Wheels Reader: Michael Wiseman
Occupation: Specialty fitness equipment retailer
The Car: 1950 Dodge Fargo pickup
Much more than just an old truck, my Dodge Fargo pickup gives me the opportunity to spend time with family, teach my children the value of taking care of something that is special, and it’s a way to meet people from all walks of life.
Vintage vehicles help preserve memories and connect us to a past when life seemed simpler. They draw people to stop, smile and say hello in what can sometimes feel like a big, cold, and busy city.
I was interested in getting a promotional vehicle for my company and that quickly developed into a hobby. This is something you can drive, enjoy and have other people see and appreciate.
Driven occasionally on weekends, I’ve taken it to car shows and cruise nights. At first, my wife, Carolina, didn’t understand my fascination with old cars, but after attending some auto events, she’s developed an appreciation of how they bring people together, and that they help teach kids a variety of important things about life.
Our children, Sophie, 4, and Matthew, 7, really love the Fargo. They’re eager to climb in it and play in the back, and are always asking: “Daddy, can you take us for a drive?”
I met one of my good friends at a car auction. Like me, he owns his own business, has a family, and we’ve both gone to the Barrett-Jackson Auction in Scottsdale, Ariz., together in the winter.
An interesting fact about the Fargo is that it is a rare production model made by Dodge exclusively for the Canadian market, and while they stopped selling Fargo trucks in the U.S. in the 1930s, the name was used in Canada until 1972 to distance it from Chrysler’s Plymouth vehicles.
I purchased it in perfectly restored condition at the Toronto Fall Classic Car Auction two years ago, and although I don’t have a history of the vehicle, nor know the previous owner, I noticed he was a gentleman who appeared to be in his mid-to-late 80s, as owners are required to stand on stage with the auctioneer when the bidding starts. If he was the original owner, it would have put him at about 20 when he bought it.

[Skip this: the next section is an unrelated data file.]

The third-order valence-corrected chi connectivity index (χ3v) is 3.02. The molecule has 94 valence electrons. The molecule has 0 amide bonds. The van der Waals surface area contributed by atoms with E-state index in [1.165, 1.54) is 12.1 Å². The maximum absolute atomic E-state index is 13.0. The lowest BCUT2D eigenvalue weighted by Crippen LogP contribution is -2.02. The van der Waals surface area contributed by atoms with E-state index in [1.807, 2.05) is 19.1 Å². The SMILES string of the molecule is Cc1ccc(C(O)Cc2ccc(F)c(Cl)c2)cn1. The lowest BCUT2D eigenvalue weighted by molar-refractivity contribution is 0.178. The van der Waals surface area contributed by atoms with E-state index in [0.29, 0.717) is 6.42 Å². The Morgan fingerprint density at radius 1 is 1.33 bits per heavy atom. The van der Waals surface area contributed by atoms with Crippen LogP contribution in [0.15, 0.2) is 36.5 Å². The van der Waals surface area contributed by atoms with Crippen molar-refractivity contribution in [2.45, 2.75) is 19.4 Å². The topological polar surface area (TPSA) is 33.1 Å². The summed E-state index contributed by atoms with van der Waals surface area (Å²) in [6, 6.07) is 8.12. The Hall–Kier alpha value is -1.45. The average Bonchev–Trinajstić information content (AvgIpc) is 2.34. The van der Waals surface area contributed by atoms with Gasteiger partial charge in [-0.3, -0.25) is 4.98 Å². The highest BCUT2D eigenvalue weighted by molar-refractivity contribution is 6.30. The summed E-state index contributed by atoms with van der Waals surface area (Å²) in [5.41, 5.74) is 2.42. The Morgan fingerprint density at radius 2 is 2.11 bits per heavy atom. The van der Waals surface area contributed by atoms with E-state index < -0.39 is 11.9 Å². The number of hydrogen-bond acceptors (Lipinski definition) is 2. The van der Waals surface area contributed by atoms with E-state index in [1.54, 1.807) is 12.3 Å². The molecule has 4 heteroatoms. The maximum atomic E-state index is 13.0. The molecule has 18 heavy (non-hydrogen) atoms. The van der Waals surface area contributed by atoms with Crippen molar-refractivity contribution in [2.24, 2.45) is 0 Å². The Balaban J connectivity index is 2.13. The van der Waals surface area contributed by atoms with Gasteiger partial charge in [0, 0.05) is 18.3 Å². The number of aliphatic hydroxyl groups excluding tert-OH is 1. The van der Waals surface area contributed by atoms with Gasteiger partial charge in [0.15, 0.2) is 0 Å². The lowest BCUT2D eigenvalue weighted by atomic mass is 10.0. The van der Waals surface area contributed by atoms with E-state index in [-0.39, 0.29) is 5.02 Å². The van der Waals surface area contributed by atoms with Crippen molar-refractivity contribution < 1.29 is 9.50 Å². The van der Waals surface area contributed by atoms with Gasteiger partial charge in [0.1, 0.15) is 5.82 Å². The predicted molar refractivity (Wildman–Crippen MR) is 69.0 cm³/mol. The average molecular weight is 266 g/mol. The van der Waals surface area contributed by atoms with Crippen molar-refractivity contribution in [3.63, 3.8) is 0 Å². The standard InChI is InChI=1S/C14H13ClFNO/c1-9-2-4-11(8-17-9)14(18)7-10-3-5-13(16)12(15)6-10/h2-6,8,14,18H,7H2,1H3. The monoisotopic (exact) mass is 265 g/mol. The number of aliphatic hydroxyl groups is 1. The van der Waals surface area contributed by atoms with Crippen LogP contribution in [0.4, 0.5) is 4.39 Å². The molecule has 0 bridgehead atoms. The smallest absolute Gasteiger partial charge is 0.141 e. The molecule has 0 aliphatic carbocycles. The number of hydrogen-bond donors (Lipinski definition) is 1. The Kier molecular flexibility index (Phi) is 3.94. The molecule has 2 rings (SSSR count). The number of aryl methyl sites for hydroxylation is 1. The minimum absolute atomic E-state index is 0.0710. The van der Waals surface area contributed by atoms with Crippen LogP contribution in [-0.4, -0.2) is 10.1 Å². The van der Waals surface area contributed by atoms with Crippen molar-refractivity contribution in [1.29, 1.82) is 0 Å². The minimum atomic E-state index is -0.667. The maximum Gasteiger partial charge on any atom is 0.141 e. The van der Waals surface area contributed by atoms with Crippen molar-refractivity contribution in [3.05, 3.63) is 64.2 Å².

The Fargo has an upgraded motor, a 305 Chevy V8 with modern drive train, and with parts available for almost anything of this era, it makes it very easy to service.
I also have a 1947 International Harvester panel truck, the first classic vehicle I bought, which I park in front of my retail shop to attract attention to my business.
It’s amazing how they attract people when on display at our company booth during fitness trade shows, sometimes drawing more interest than the equipment.
We’ve used both to make the occasional delivery to our customers, which really gets clients excited and asking all kinds of questions about them. It puts a smile on their faces and creates a lasting memory of us and our company.
In winter, the Fargo and Harvester are covered and stored. The salt, freeze/thaw cycles and moisture are not good for a vintage vehicle that you care about.
I agree with Jay Leno, who says that we have a responsibility as custodians of these vehicles. When we take care of them and let other people enjoy them, a part of our life and legacy lives on in them.
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